POSTCARD FROM TUSCANY
Dreamy nettle gnudi from Giulia Scarpaleggia's book, Cucina Povera--like pasta, but easier.
Welcome!! ~ This is a reader supported publication. Upgrade to paid below for full access to recipe archives, complete travel guides, essays and more. ♡ Other ways to support my work? Buy my books and forward this post to a friend.
I’m writing you today with a very special guest appearance from fellow cookbook author, Substack friend, and Italian cooking instructor,.
Giulia was born and raised in the Tuscan countryside, where she still lives with her husband, photographer Tommaso Galli, and their young daughter, Livia. Her writing and cooking resonates with me on so many fronts: She’s intentional about preserving Italian culture in an accessible way. She’s a champion for resourcefulness. And even though the last time I was in Tuscany was over a decade ago, when her beautiful book Cucina Povera landed on my desk last Spring, it somehow felt like home.
In a world of very loud books, I have a heart for books full of storytelling and quiet wisdom—books that don’t demand our attention but rather earn it. They have longer legs to me—the kind of book I find myself wanting to dip back into months and months after they land. These books tell me about a life I can sustain for generations. Giulia’s Cucina Povera is such a book.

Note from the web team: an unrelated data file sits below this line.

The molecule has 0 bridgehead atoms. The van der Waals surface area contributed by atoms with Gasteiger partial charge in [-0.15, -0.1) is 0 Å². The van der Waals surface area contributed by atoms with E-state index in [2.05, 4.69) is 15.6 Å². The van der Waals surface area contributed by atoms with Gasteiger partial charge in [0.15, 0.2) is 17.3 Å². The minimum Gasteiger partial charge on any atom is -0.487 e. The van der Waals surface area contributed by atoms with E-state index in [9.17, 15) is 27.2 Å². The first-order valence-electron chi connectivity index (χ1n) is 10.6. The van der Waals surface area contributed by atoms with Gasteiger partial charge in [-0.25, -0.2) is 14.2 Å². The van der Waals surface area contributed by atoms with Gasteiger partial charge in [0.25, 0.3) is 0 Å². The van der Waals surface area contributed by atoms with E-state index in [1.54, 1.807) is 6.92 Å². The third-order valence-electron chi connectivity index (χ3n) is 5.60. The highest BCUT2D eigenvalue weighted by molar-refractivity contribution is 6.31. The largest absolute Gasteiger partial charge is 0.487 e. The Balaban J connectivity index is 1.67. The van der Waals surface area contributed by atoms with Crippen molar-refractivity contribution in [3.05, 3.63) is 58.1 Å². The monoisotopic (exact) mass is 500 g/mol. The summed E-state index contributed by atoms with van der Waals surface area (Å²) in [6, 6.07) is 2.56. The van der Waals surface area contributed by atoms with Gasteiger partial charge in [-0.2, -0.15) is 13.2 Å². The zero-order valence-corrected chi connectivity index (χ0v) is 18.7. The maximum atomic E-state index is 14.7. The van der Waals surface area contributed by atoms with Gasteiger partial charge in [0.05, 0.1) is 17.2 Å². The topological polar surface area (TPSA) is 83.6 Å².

From the toothsome, handmade Pici Cacio e Pepe on the cover to the subtitle: The Italian Way of Transforming Humble Ingredients into Unforgettable Meals to the humility and love that pours from her writing, there’s a thoughtfulness that, IMO, is the anecdote to the rapid, online world we often find ourselves in (to wit: just this week, authors like me discovered that our works have been harvested as training ground for building more intelligent AI—without our permission. Folks, we’re moving too fast).
In the intro to her latest book, Giulia writes:
Cucina povera, Italian peasant cooking, is the way people have been cooking in Italy for centuries, in both the cities and the countryside. Cucina Povera is not just a unique approach to cooking and ingredients; it’s the highest expression of the Italian Arte dell’arrangiarsi, the art of making do with what you’ve got.
The week Cucina Povera landed on my desk, on a night I felt I had nothing in the fridge—I made Giulia’s Savory Swiss Chard and Parmigiano-Regiano Pie, with the abundance of greens from the garden. While I baked, I threw together her Roasted Pepper Rolls Stuffed with Tuna and Capers with jarred red peppers and tinned tuna in olive oil from the pantry. My husband and I devoured them both. Directly after dinner, I earmarked two more dinners to make right away: Roasted Squash Risotto and Bread-and-Cheese Stuffed Eggplant.